‘Soft landing’ narrative takes shape in post-pandemic US economy

0 3

AMELIA ISLAND, Florida (Reuters) – The pain taken by banks’ bond portfolios during more than a year of rising interest rates raised concerns this spring after the Silicon Valley meltdown Bank that a rapidly growing financial crisis could develop and collapse the US economy.

New research, however, indicates that those investment losses – most of them unrealized – were offset almost dollar for dollar by the benefits of cheap deposits that kept the central bank’s operating margins stable.

In the opinion of Philipp Schnabl, a professor at the Business School of the University of New York and the author of the study, it was evidence that the fears about an imminent financial crack may be exaggerated.

But it also adds to a growing set of indicators that Federal Reserve officials and economists cite as reasons the current economic cycle may defy historical norms and continue to outperform expectations as it defies easy predictions. another.

From the labor market to consumer behavior to the financial sector, officials and economists at an Atlanta Fed conference on Amelia Island, Florida this week laid out a variety of ways in which the economy is behaving in a different way than before. In conference proceedings and separate interviews, they spoke of an economy that is holding up better than expected in the face of rising borrowing costs and that it can still weather a bout of high inflation without a major collapse.

“There are a lot of things about this inflation that we’re still trying to understand,” said Chicago Fed President Austan Goolsbee during a forum at the conference. “The breakdown of ‘immaculate disinflation’ is a mistake because there was a large component that was ‘immaculate inflation'” driven by supply-side shocks and others that were unique to the COVID-19 pandemic.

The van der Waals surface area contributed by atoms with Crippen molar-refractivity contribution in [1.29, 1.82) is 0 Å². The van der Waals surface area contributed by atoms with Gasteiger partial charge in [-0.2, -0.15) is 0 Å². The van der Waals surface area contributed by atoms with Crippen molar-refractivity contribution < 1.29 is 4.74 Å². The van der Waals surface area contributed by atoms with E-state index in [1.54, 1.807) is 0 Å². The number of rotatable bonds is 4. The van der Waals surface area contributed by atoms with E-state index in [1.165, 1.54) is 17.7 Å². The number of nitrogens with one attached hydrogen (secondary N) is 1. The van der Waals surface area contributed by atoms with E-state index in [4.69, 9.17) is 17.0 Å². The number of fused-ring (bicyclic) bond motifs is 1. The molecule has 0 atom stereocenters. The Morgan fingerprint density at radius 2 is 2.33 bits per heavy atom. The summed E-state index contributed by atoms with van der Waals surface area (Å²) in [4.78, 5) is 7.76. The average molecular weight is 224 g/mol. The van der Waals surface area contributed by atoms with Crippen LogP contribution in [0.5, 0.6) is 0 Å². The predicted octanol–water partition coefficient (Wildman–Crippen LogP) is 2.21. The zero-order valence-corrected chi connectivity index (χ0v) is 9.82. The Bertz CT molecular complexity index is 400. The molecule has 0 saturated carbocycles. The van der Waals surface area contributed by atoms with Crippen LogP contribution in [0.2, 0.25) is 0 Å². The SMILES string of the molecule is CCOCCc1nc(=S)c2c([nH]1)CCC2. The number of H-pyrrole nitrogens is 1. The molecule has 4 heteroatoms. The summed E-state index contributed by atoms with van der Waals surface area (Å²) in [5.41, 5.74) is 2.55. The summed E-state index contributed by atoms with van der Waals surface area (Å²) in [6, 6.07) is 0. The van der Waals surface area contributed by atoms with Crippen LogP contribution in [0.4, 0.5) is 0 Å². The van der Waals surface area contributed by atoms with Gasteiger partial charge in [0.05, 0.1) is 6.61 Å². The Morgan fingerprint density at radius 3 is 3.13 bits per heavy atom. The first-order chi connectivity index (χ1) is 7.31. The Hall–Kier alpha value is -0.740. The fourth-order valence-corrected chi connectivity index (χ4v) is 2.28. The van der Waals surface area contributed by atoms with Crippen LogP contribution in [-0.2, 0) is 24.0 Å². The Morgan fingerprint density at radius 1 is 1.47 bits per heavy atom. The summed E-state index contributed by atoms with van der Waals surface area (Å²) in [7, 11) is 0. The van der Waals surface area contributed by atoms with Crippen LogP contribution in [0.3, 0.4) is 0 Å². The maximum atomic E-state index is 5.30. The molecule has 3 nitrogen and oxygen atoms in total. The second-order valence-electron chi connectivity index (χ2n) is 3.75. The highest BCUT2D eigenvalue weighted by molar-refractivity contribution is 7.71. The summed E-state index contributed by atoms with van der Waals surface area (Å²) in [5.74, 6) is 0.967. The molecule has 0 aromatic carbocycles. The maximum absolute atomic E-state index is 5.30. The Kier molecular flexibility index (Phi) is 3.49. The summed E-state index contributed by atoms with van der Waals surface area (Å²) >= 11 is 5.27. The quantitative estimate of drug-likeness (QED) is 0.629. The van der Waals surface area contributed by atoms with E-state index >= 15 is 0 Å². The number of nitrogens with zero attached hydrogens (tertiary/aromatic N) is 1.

The reduction of those influences “gives us some potential to have a ‘soft landing’ of a form that is definitely unusual,” Goolsbee said, referring to a scenario in which monetary tightening slows the economy, and the -inflation, without triggering a recession.


Debate about how much damage, if any, rate hikes by the US central bank could do to the labor market and economic growth to get inflation under control has been intense at times.

Veteran policymakers, such as former Treasury Secretary Larry Summers and Nobel Prize in Economics winner Joseph Stiglitz, took almost opposite views: Summers said unemployment would need to rise significantly to inflation dies, and Stiglitz outlines why the pandemic makes this time different.

The risks are central to the Fed’s debate over whether to stop or continue rate hikes, and the outcome is far from settled. Schnabl’s study, for example, leaves open the possibility that bank metrics can change rapidly as deposits become more expensive.

Just how it plays out could shape a 2024 US presidential election that could either take place under the office-killing shadow of rising unemployment and high inflation, or the bluer skies of a stock market strong work and reasonably stable prices.

Research on past periods of high inflation indicates that it can take a recession to regain control. Fed President Jerome Powell acknowledged in a recent press conference that some of the best results hoped for by the central bank “will be against history.”